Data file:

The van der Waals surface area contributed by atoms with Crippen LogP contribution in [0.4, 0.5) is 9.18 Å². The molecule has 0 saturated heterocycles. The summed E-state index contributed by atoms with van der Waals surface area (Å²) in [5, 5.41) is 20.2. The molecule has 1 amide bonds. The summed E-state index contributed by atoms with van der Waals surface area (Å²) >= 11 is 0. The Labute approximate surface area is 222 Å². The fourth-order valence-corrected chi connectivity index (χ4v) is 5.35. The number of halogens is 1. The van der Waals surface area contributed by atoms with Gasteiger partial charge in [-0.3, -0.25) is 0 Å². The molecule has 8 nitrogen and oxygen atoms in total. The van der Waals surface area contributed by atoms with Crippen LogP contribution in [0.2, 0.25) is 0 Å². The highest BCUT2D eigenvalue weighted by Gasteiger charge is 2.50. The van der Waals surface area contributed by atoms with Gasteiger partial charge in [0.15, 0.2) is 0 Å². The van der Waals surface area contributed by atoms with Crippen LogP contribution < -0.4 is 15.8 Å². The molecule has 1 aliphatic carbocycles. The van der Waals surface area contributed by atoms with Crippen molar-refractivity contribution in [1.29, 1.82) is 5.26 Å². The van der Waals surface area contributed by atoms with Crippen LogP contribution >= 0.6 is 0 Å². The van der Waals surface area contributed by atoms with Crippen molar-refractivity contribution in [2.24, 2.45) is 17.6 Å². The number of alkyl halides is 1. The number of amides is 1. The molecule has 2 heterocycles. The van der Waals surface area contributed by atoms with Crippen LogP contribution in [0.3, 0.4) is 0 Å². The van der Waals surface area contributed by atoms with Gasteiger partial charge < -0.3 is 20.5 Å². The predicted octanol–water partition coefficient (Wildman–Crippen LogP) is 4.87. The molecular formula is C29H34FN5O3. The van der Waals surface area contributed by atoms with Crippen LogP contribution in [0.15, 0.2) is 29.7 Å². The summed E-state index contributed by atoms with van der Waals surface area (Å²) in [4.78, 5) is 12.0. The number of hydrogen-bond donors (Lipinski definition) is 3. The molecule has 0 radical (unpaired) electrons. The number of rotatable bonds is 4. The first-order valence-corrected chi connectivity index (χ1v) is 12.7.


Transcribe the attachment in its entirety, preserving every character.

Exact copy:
The van der Waals surface area contributed by atoms with Crippen LogP contribution in [0.4, 0.5) is 9.18 Å². The molecule has 0 saturated heterocycles. The summed E-state index contributed by atoms with van der Waals surface area (Å²) in [5, 5.41) is 20.2. The molecule has 1 amide bonds. The summed E-state index contributed by atoms with van der Waals surface area (Å²) >= 11 is 0. The Labute approximate surface area is 222 Å². The fourth-order valence-corrected chi connectivity index (χ4v) is 5.35. The number of halogens is 1. The van der Waals surface area contributed by atoms with Gasteiger partial charge in [-0.3, -0.25) is 0 Å². The molecule has 8 nitrogen and oxygen atoms in total. The van der Waals surface area contributed by atoms with Crippen LogP contribution in [0.2, 0.25) is 0 Å². The highest BCUT2D eigenvalue weighted by Gasteiger charge is 2.50. The van der Waals surface area contributed by atoms with Gasteiger partial charge in [0.15, 0.2) is 0 Å². The van der Waals surface area contributed by atoms with Crippen LogP contribution < -0.4 is 15.8 Å². The molecule has 1 aliphatic carbocycles. The van der Waals surface area contributed by atoms with Crippen molar-refractivity contribution in [1.29, 1.82) is 5.26 Å². The van der Waals surface area contributed by atoms with Crippen LogP contribution >= 0.6 is 0 Å². The van der Waals surface area contributed by atoms with Crippen molar-refractivity contribution in [2.24, 2.45) is 17.6 Å². The number of alkyl halides is 1. The number of amides is 1. The molecule has 2 heterocycles. The van der Waals surface area contributed by atoms with Crippen LogP contribution in [0.3, 0.4) is 0 Å². The van der Waals surface area contributed by atoms with Gasteiger partial charge < -0.3 is 20.5 Å². The predicted octanol–water partition coefficient (Wildman–Crippen LogP) is 4.87. The molecular formula is C29H34FN5O3. The van der Waals surface area contributed by atoms with Crippen LogP contribution in [0.15, 0.2) is 29.7 Å². The summed E-state index contributed by atoms with van der Waals surface area (Å²) in [4.78, 5) is 12.0. The number of hydrogen-bond donors (Lipinski definition) is 3. The molecule has 0 radical (unpaired) electrons. The number of rotatable bonds is 4. The first-order valence-corrected chi connectivity index (χ1v) is 12.7.